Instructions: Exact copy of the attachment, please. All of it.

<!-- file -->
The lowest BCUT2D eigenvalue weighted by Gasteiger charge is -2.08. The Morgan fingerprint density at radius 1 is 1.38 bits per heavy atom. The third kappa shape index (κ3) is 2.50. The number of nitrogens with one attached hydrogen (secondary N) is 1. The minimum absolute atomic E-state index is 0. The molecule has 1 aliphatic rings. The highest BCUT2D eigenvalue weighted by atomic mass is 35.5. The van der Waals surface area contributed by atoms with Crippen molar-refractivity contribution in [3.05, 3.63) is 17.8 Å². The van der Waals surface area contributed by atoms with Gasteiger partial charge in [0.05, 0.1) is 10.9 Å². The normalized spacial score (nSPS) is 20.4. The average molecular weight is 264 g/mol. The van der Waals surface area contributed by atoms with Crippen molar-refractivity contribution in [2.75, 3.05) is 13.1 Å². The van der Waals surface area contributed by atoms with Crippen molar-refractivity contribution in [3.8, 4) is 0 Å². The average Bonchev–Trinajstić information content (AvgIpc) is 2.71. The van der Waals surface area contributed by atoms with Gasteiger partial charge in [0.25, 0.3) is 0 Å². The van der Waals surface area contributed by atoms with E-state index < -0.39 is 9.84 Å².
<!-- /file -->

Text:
The lowest BCUT2D eigenvalue weighted by Gasteiger charge is -2.08. The Morgan fingerprint density at radius 1 is 1.38 bits per heavy atom. The third kappa shape index (κ3) is 2.50. The number of nitrogens with one attached hydrogen (secondary N) is 1. The minimum absolute atomic E-state index is 0. The molecule has 1 aliphatic rings. The highest BCUT2D eigenvalue weighted by atomic mass is 35.5. The van der Waals surface area contributed by atoms with Crippen molar-refractivity contribution in [3.05, 3.63) is 17.8 Å². The van der Waals surface area contributed by atoms with Gasteiger partial charge in [0.05, 0.1) is 10.9 Å². The normalized spacial score (nSPS) is 20.4. The average molecular weight is 264 g/mol. The van der Waals surface area contributed by atoms with Crippen molar-refractivity contribution in [2.75, 3.05) is 13.1 Å². The van der Waals surface area contributed by atoms with Crippen molar-refractivity contribution in [3.8, 4) is 0 Å². The average Bonchev–Trinajstić information content (AvgIpc) is 2.71. The van der Waals surface area contributed by atoms with Gasteiger partial charge in [0.25, 0.3) is 0 Å². The van der Waals surface area contributed by atoms with E-state index < -0.39 is 9.84 Å².